In your example, you are correct in observing that "had recently been" would be the appropriate verb phrase following "said." Although "has been" might be used in reported speech after "said," in a sentence like this (not from an obituary)--
Sources said that there has been a lot of recent activity, and that more can be expected –
it is possible only because there still could be more activity. Certainly there was no possibility at the time the obituary was written that the deceased Elvis Presley would ever again be a heavy cocaine user, so "had been" is correct and logical.
"He is survived" is correct. It is a passive form of "survive," and does not refer to the past. "To be survived by xxx" refers to one's descendents who are still living.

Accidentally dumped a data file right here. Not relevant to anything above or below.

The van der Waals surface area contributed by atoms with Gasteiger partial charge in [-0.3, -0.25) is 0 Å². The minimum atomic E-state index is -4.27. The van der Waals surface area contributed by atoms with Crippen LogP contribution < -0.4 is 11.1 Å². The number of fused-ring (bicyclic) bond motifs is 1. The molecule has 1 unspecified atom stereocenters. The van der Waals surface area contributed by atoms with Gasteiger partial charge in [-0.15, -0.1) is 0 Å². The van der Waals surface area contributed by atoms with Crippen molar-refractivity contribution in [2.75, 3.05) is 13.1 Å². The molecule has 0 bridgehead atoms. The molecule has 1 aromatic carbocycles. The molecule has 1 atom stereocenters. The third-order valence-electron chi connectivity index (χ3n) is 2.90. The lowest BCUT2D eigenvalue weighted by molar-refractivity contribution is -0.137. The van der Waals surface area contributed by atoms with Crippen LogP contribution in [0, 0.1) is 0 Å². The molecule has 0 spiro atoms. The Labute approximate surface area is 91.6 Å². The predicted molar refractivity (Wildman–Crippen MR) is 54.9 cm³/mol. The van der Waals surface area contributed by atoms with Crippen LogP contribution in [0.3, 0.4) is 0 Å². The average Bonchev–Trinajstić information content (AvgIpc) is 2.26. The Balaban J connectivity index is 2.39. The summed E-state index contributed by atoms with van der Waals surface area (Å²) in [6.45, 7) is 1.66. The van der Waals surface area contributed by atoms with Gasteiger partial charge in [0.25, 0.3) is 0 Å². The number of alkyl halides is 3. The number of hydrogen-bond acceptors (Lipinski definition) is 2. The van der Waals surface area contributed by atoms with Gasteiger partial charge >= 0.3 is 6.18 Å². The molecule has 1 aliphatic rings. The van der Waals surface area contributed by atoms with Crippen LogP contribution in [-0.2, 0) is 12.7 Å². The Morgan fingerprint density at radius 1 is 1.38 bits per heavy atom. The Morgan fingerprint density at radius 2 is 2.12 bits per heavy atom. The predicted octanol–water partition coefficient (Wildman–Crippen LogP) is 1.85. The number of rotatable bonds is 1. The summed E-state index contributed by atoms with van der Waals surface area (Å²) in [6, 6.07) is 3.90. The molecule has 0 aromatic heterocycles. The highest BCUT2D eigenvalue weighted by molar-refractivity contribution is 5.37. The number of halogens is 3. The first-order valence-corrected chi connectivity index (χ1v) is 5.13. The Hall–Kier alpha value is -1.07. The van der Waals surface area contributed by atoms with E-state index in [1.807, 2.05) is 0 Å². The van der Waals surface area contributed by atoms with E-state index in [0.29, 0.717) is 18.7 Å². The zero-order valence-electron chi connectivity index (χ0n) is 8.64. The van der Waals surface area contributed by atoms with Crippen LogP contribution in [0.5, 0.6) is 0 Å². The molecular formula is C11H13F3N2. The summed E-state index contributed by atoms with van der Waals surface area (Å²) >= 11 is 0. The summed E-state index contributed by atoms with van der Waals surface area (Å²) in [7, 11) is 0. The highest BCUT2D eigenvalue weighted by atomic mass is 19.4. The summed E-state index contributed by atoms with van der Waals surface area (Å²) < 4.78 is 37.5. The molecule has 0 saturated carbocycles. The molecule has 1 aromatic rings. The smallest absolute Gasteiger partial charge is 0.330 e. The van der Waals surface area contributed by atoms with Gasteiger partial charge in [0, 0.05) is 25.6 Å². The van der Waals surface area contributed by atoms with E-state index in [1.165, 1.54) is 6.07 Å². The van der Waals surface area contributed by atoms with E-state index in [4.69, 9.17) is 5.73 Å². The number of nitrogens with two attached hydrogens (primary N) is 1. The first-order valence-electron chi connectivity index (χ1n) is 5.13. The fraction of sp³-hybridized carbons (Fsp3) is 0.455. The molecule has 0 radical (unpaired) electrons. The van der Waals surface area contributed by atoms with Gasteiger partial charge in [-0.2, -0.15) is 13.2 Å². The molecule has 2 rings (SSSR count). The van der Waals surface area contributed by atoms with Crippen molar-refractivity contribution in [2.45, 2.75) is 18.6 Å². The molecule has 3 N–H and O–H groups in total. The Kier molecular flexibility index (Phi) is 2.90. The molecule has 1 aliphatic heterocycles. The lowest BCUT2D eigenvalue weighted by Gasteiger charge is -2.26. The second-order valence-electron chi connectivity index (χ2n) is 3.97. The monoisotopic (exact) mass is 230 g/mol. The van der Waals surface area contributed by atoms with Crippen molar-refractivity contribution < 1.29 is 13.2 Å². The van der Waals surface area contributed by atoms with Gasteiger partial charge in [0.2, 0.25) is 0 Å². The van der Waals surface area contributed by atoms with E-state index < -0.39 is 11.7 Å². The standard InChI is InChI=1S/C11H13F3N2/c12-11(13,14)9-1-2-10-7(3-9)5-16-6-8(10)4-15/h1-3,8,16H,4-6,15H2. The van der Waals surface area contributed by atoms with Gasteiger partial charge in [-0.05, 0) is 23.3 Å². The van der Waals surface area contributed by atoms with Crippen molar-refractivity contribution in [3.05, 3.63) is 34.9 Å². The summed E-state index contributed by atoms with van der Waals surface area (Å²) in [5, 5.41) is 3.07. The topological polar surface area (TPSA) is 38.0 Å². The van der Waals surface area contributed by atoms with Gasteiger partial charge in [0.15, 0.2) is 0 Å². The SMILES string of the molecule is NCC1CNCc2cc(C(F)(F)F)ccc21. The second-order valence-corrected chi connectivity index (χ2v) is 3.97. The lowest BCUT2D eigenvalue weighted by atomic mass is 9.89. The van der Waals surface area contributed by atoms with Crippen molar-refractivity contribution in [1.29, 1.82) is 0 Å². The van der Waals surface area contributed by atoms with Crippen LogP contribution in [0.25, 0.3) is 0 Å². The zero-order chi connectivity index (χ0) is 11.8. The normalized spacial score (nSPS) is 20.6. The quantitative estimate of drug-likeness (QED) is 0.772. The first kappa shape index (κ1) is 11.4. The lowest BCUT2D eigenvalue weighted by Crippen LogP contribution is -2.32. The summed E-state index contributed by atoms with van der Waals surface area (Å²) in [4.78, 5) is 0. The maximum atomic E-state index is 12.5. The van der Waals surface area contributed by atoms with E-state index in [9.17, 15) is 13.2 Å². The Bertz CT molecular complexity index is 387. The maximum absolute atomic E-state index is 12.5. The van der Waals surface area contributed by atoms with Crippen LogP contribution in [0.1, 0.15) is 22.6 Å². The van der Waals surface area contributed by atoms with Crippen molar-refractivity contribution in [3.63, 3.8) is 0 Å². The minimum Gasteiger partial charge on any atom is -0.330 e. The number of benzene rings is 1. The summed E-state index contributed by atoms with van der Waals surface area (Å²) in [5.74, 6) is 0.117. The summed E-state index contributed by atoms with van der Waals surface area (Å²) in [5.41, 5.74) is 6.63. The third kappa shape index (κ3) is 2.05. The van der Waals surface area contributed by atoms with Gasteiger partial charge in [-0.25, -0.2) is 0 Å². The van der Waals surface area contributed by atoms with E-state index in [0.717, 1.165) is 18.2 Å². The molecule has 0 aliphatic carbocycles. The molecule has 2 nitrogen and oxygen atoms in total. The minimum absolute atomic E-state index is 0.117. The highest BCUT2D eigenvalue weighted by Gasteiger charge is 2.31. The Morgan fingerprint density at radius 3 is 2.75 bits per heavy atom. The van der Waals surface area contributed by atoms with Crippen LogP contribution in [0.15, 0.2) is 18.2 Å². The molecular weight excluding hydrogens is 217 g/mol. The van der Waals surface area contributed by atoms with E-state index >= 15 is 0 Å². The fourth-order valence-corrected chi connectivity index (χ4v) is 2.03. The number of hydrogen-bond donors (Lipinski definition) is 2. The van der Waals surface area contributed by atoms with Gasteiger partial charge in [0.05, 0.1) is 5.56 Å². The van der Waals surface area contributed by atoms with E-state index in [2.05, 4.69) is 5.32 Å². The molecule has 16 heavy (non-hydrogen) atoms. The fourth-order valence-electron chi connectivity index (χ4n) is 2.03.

"He had two brothers" is of course correct.
If there were rules especially for obituaries, they would indicate that all the verbs about the deceased would be in one of the past tenses, except for the headline, which would read like this: "xxx Dies at 87..."
Here are snippets from obituaries:
"¢ Bob Hope, Master of One-Liners and Friend to G.I.'s, Dies at 100...Bob Hope, whose mastery of the comic monologue and the topical wisecrack carried him from vaudeville to Broadway musicals and then on to worldwide fame as a radio, film and television star of the first magnitude, died on Sunday at his home in Toluca Lake, Calif. He was 100. (The New York Times. July 29, 2003)
"¢ Johnny Cash, Singer Known as 'The Man in Black,' Dies at 71 ...Johnny Cash, a towering figure in American music spanning country, rock and folk and known worldwide as "The Man in Black," died Friday. He was 71....Cash had been released from the hospital Wednesday after a two-week stay for treatment of an unspecified stomach ailment. ...Cash had battled a disease of the nervous system, autonomic neuropathy, and pneumonia in recent years... (The New York Times. September 12, 2003)